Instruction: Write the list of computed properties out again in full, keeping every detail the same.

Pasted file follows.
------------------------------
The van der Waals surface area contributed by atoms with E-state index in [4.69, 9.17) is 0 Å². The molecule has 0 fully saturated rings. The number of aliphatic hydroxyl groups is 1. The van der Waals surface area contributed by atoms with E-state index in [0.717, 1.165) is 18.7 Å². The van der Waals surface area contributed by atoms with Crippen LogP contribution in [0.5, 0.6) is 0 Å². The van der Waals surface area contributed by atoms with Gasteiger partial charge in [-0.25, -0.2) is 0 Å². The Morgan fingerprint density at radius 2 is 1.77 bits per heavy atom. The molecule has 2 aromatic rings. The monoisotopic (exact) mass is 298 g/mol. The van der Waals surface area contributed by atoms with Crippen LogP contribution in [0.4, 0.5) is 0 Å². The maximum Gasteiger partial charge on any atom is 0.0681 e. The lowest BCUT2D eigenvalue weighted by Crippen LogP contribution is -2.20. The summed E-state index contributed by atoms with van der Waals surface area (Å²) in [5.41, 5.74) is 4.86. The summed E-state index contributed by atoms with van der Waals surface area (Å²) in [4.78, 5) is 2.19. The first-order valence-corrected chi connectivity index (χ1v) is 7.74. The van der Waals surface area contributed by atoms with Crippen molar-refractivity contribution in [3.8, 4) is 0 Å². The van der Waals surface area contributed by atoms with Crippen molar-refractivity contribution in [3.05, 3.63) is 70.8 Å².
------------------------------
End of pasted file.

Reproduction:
The van der Waals surface area contributed by atoms with E-state index in [4.69, 9.17) is 0 Å². The molecule has 0 fully saturated rings. The number of aliphatic hydroxyl groups is 1. The van der Waals surface area contributed by atoms with E-state index in [0.717, 1.165) is 18.7 Å². The van der Waals surface area contributed by atoms with Crippen LogP contribution in [0.5, 0.6) is 0 Å². The van der Waals surface area contributed by atoms with Gasteiger partial charge in [-0.25, -0.2) is 0 Å². The Morgan fingerprint density at radius 2 is 1.77 bits per heavy atom. The molecule has 2 aromatic rings. The monoisotopic (exact) mass is 298 g/mol. The van der Waals surface area contributed by atoms with Crippen LogP contribution in [0.4, 0.5) is 0 Å². The maximum Gasteiger partial charge on any atom is 0.0681 e. The lowest BCUT2D eigenvalue weighted by Crippen LogP contribution is -2.20. The summed E-state index contributed by atoms with van der Waals surface area (Å²) in [5.41, 5.74) is 4.86. The summed E-state index contributed by atoms with van der Waals surface area (Å²) in [4.78, 5) is 2.19. The first-order valence-corrected chi connectivity index (χ1v) is 7.74. The van der Waals surface area contributed by atoms with Crippen molar-refractivity contribution in [3.8, 4) is 0 Å². The van der Waals surface area contributed by atoms with Crippen molar-refractivity contribution in [3.05, 3.63) is 70.8 Å².